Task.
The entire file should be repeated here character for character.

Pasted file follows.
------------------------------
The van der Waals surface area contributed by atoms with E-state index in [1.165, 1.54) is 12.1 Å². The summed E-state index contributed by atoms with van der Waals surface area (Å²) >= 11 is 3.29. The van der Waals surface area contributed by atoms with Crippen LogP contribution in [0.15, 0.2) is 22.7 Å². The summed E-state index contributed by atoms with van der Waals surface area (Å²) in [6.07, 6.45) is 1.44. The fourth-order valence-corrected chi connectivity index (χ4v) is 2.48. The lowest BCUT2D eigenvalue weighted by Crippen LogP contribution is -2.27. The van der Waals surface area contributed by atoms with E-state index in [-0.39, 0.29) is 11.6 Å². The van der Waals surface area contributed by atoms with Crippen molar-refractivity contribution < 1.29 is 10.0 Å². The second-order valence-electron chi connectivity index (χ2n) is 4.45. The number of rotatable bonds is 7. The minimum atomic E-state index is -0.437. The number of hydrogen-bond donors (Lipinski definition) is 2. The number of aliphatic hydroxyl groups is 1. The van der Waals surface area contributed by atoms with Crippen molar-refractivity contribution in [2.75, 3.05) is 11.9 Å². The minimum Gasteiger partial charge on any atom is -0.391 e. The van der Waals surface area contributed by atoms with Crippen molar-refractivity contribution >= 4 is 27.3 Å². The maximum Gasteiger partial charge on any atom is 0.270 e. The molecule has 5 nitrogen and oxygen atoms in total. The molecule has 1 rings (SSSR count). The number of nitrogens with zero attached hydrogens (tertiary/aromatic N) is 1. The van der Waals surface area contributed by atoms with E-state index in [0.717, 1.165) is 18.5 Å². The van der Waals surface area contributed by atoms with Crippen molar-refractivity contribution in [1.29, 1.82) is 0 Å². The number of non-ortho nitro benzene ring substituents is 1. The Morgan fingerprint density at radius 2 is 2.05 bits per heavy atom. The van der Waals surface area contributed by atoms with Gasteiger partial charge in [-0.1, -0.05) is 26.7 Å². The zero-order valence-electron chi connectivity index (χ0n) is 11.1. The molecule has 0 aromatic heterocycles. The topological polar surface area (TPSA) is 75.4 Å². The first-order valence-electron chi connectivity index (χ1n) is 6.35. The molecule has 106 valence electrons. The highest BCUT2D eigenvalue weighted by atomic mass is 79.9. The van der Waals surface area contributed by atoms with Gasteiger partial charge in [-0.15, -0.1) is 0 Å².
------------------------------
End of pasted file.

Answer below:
The van der Waals surface area contributed by atoms with E-state index in [1.165, 1.54) is 12.1 Å². The summed E-state index contributed by atoms with van der Waals surface area (Å²) >= 11 is 3.29. The van der Waals surface area contributed by atoms with Crippen LogP contribution in [0.15, 0.2) is 22.7 Å². The summed E-state index contributed by atoms with van der Waals surface area (Å²) in [6.07, 6.45) is 1.44. The fourth-order valence-corrected chi connectivity index (χ4v) is 2.48. The lowest BCUT2D eigenvalue weighted by Crippen LogP contribution is -2.27. The van der Waals surface area contributed by atoms with E-state index in [-0.39, 0.29) is 11.6 Å². The van der Waals surface area contributed by atoms with Crippen molar-refractivity contribution < 1.29 is 10.0 Å². The second-order valence-electron chi connectivity index (χ2n) is 4.45. The number of rotatable bonds is 7. The minimum atomic E-state index is -0.437. The number of hydrogen-bond donors (Lipinski definition) is 2. The number of aliphatic hydroxyl groups is 1. The van der Waals surface area contributed by atoms with Crippen molar-refractivity contribution in [2.75, 3.05) is 11.9 Å². The minimum Gasteiger partial charge on any atom is -0.391 e. The van der Waals surface area contributed by atoms with Crippen molar-refractivity contribution >= 4 is 27.3 Å². The maximum Gasteiger partial charge on any atom is 0.270 e. The molecule has 5 nitrogen and oxygen atoms in total. The molecule has 1 rings (SSSR count). The number of nitrogens with zero attached hydrogens (tertiary/aromatic N) is 1. The van der Waals surface area contributed by atoms with E-state index in [0.717, 1.165) is 18.5 Å². The van der Waals surface area contributed by atoms with Crippen molar-refractivity contribution in [1.29, 1.82) is 0 Å². The number of non-ortho nitro benzene ring substituents is 1. The Morgan fingerprint density at radius 2 is 2.05 bits per heavy atom. The van der Waals surface area contributed by atoms with Gasteiger partial charge in [-0.1, -0.05) is 26.7 Å². The zero-order valence-electron chi connectivity index (χ0n) is 11.1. The molecule has 0 aromatic heterocycles. The topological polar surface area (TPSA) is 75.4 Å². The first-order valence-electron chi connectivity index (χ1n) is 6.35. The molecule has 106 valence electrons. The highest BCUT2D eigenvalue weighted by atomic mass is 79.9. The van der Waals surface area contributed by atoms with Gasteiger partial charge in [-0.15, -0.1) is 0 Å².